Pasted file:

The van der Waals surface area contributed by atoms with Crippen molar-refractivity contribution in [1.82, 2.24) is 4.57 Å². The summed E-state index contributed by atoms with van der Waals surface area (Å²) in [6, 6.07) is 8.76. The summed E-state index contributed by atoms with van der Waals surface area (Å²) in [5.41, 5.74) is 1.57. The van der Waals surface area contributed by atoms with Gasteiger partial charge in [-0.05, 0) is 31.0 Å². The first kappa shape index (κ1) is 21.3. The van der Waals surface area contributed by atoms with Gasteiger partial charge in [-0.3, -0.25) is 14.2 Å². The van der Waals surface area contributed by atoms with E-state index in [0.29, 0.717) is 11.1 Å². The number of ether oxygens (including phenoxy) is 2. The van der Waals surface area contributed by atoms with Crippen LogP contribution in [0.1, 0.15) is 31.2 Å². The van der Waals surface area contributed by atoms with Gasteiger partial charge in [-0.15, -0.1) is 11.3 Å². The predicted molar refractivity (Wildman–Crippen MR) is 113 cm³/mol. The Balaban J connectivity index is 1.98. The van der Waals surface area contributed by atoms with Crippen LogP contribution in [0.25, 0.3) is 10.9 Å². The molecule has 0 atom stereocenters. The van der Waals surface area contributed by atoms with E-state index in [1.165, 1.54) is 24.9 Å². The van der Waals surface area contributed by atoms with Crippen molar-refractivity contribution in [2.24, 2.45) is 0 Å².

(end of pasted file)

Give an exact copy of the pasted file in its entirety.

The van der Waals surface area contributed by atoms with Crippen molar-refractivity contribution in [1.82, 2.24) is 4.57 Å². The summed E-state index contributed by atoms with van der Waals surface area (Å²) in [6, 6.07) is 8.76. The summed E-state index contributed by atoms with van der Waals surface area (Å²) in [5.41, 5.74) is 1.57. The van der Waals surface area contributed by atoms with Gasteiger partial charge in [-0.05, 0) is 31.0 Å². The first kappa shape index (κ1) is 21.3. The van der Waals surface area contributed by atoms with Gasteiger partial charge in [-0.3, -0.25) is 14.2 Å². The van der Waals surface area contributed by atoms with E-state index in [0.29, 0.717) is 11.1 Å². The number of ether oxygens (including phenoxy) is 2. The van der Waals surface area contributed by atoms with Crippen LogP contribution in [0.1, 0.15) is 31.2 Å². The van der Waals surface area contributed by atoms with Gasteiger partial charge in [-0.15, -0.1) is 11.3 Å². The predicted molar refractivity (Wildman–Crippen MR) is 113 cm³/mol. The Balaban J connectivity index is 1.98. The van der Waals surface area contributed by atoms with Crippen LogP contribution in [0.25, 0.3) is 10.9 Å². The molecule has 0 atom stereocenters. The van der Waals surface area contributed by atoms with E-state index in [1.165, 1.54) is 24.9 Å². The van der Waals surface area contributed by atoms with Crippen molar-refractivity contribution in [2.24, 2.45) is 0 Å².